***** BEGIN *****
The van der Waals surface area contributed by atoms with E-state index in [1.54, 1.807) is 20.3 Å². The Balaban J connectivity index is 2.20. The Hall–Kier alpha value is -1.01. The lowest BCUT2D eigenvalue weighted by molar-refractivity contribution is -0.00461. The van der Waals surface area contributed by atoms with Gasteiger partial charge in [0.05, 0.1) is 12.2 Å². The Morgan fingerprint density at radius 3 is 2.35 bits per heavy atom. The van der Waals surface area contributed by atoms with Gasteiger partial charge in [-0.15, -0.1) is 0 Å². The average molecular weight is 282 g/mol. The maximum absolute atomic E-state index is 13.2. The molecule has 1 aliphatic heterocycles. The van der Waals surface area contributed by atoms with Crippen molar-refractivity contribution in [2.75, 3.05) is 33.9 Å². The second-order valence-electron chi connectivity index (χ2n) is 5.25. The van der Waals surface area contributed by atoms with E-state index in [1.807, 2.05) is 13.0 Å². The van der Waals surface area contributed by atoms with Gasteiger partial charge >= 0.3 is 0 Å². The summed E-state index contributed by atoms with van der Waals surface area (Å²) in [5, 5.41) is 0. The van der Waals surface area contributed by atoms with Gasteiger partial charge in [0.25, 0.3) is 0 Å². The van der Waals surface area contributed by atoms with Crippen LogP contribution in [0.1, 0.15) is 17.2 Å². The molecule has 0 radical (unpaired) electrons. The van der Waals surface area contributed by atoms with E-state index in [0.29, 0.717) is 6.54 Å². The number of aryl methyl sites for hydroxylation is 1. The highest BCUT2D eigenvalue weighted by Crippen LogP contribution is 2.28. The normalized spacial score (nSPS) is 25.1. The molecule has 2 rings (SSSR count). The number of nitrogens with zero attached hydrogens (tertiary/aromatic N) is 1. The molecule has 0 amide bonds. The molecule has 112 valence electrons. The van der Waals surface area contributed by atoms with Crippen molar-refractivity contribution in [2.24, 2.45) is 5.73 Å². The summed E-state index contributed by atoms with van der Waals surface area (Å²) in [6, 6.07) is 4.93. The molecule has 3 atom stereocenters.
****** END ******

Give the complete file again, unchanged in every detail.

The van der Waals surface area contributed by atoms with E-state index in [1.54, 1.807) is 20.3 Å². The Balaban J connectivity index is 2.20. The Hall–Kier alpha value is -1.01. The lowest BCUT2D eigenvalue weighted by molar-refractivity contribution is -0.00461. The van der Waals surface area contributed by atoms with Gasteiger partial charge in [0.05, 0.1) is 12.2 Å². The Morgan fingerprint density at radius 3 is 2.35 bits per heavy atom. The van der Waals surface area contributed by atoms with Gasteiger partial charge in [-0.15, -0.1) is 0 Å². The average molecular weight is 282 g/mol. The maximum absolute atomic E-state index is 13.2. The molecule has 1 aliphatic heterocycles. The van der Waals surface area contributed by atoms with Crippen molar-refractivity contribution in [2.75, 3.05) is 33.9 Å². The second-order valence-electron chi connectivity index (χ2n) is 5.25. The van der Waals surface area contributed by atoms with E-state index in [1.807, 2.05) is 13.0 Å². The van der Waals surface area contributed by atoms with Gasteiger partial charge >= 0.3 is 0 Å². The summed E-state index contributed by atoms with van der Waals surface area (Å²) in [5, 5.41) is 0. The van der Waals surface area contributed by atoms with Gasteiger partial charge in [0.25, 0.3) is 0 Å². The van der Waals surface area contributed by atoms with Crippen LogP contribution in [0.1, 0.15) is 17.2 Å². The molecule has 0 radical (unpaired) electrons. The van der Waals surface area contributed by atoms with E-state index in [0.29, 0.717) is 6.54 Å². The number of aryl methyl sites for hydroxylation is 1. The highest BCUT2D eigenvalue weighted by Crippen LogP contribution is 2.28. The normalized spacial score (nSPS) is 25.1. The molecule has 2 rings (SSSR count). The number of nitrogens with zero attached hydrogens (tertiary/aromatic N) is 1. The molecule has 0 amide bonds. The molecule has 112 valence electrons. The van der Waals surface area contributed by atoms with Crippen molar-refractivity contribution in [2.24, 2.45) is 5.73 Å². The summed E-state index contributed by atoms with van der Waals surface area (Å²) in [6, 6.07) is 4.93. The molecule has 3 atom stereocenters.